Postural responses to real-world moving video: an objective measure of presence?

W. IJsselsteijn1, H. de Ridder2 and J. Freeman3

1IPO Center for User-System Interaction, Eindhoven University of Technology, Eindhoven, The Netherlands
2Department of Industrial Design, Delft University of Technology, Delft, The Netherlands
3Goldsmiths College, University of London, London, United Kingdom

Technological development in networks, computing power and displays, as well as improvements in human-system interfaces, enable the creation of services that are able to elicit a subjective sensation of 'being there' in the mediated environment. This sensation, known as presence, has been studied in relation to various media, most notably virtual environments, since the early 1990's. Two general approaches have been taken to measuring presence: subjective and objective [4]. The majority of presence studies to date have used subjective measures such as questionnaires and rating scales to assess the presence experience. These methods have the advantage that they do not disrupt the media experience, are easy to administer, and have face validity. However, subjective measures are known to be potentially unstable, with inconsistencies across different raters and rating situations [2]. In addition, subjects may be responding to the demand characteristics of the experiment, rather than reporting on their actual psychological state. An alternative approach is to measure user responses that are produced automatically and without conscious deliberation, but are still sensibly correlated with measurable properties of the medium and/or the content. Such user responses are related to presence through the premise that when observers experience a mediated environment that makes them feel present, they will respond to stimuli within the environment as they would to similar stimuli in the real world [3]. Following this principle, termed behavioural realism, we report an experiment in which we measured postural responses to real-world moving video.

Twenty-four observers (13 female, age range 18-30, all with normal vision and good stereo-acuity) were shown a video sequence shot by stereoscopic cameras positioned on the bonnet of a rally car travelling at speed around an off-road rally track, using stereoscopic and monoscopic presentation. Observers viewed the stimulus film on a large curved stereoscopic projection display with an image size of 50 degrees visual angle horizontally. A Flock of Birds“ magnetic position tracker was used to measure observers' x, y, z positions (Figure 1). Results demonstrated a significant effect of motion on the magnitude of the lateral postural movements for the stereoscopic viewing condition. A significant effect of both stereoscopic presentation and image motion on post-test subjective ratings of presence was found, consistent with results from earlier experiments [1,3]. This provides weak support for the use of postural responses as an objective corroborative measure of presence, in particular for evaluating displays intended to provide a sense of movement.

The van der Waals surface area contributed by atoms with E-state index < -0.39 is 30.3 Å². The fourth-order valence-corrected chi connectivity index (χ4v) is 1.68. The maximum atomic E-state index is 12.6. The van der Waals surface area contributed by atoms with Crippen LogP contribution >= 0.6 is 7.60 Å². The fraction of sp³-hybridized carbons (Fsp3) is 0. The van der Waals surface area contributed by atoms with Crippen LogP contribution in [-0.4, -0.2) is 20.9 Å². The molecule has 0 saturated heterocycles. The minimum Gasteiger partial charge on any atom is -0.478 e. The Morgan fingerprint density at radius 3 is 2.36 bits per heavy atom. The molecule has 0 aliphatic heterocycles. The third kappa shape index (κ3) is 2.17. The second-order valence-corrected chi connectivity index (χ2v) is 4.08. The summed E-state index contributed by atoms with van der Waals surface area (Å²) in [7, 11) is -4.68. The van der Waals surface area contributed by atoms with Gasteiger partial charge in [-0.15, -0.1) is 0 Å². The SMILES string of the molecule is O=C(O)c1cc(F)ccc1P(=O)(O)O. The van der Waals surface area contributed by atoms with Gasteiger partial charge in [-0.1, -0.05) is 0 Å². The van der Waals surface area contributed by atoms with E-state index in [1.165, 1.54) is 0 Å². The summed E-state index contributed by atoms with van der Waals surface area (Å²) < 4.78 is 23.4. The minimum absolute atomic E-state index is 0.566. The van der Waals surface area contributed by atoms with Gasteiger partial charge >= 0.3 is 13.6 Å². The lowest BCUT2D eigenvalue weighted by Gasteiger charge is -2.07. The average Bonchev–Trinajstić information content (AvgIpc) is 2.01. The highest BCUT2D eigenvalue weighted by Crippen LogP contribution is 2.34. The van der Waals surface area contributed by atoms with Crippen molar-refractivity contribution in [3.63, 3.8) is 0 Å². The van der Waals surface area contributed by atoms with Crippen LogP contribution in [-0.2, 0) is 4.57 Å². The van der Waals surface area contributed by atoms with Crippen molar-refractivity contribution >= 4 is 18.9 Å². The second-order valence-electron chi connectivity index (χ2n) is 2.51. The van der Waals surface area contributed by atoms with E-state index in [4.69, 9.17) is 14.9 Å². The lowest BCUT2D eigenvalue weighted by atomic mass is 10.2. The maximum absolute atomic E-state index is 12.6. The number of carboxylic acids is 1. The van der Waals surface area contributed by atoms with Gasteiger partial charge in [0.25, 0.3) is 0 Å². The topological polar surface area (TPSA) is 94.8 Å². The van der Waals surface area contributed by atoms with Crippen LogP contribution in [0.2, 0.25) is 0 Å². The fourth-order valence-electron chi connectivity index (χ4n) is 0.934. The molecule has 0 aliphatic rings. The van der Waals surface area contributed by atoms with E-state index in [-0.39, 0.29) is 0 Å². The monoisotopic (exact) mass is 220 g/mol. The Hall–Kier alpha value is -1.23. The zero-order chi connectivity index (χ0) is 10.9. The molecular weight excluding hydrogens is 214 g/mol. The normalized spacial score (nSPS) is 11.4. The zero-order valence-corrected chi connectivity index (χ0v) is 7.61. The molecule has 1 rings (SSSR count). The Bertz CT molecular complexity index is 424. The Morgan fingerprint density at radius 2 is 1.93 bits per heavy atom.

Figure 1. Schematic diagram of the laboratory set-up illustrating the observer's position in relation to the display.


  1. Freeman, J.; Avons, S.E.; Pearson, D.E.; IJsselsteijn, W.A. (1999). Effects of sensory information and prior experience on direct subjective presence ratings. Presence: Teleoperators and Virtual Environments, 8, 1 - 13.
  2. Freeman, J.; Avons, S.E.; Meddis, R.; Pearson, D.E.; IJsselsteijn, W.A. (2000). U sing behavioural realism to estimate presence: A study of the utility of postural responses to motion-stimuli. Presence: Teleoperators and Virtual Environments, 9, 149-164.
  3. IJsselsteijn, W.A.; de Ridder, H.; Hamberg, R.; Bouwhuis, D.; Freeman, J. (1998). Perceived depth and the feeling of presence in 3D TV. Displays, 18, 207-214.
  4. IJsselsteijn, W.A.; de Ridder, H.; Freeman, J.; Avons, S.E. (2000). Presence: Concept, determinants and measurement. Proceedings of the SPIE, 3959. Presented at Human Vision and Electronic Imaging V (24-27 January 2000, San Jose, USA).

Paper presented at Measuring Behavior 2000, 3rd International Conference on Methods and Techniques in Behavioral Research, 15-18 August 2000, Nijmegen, The Netherlands

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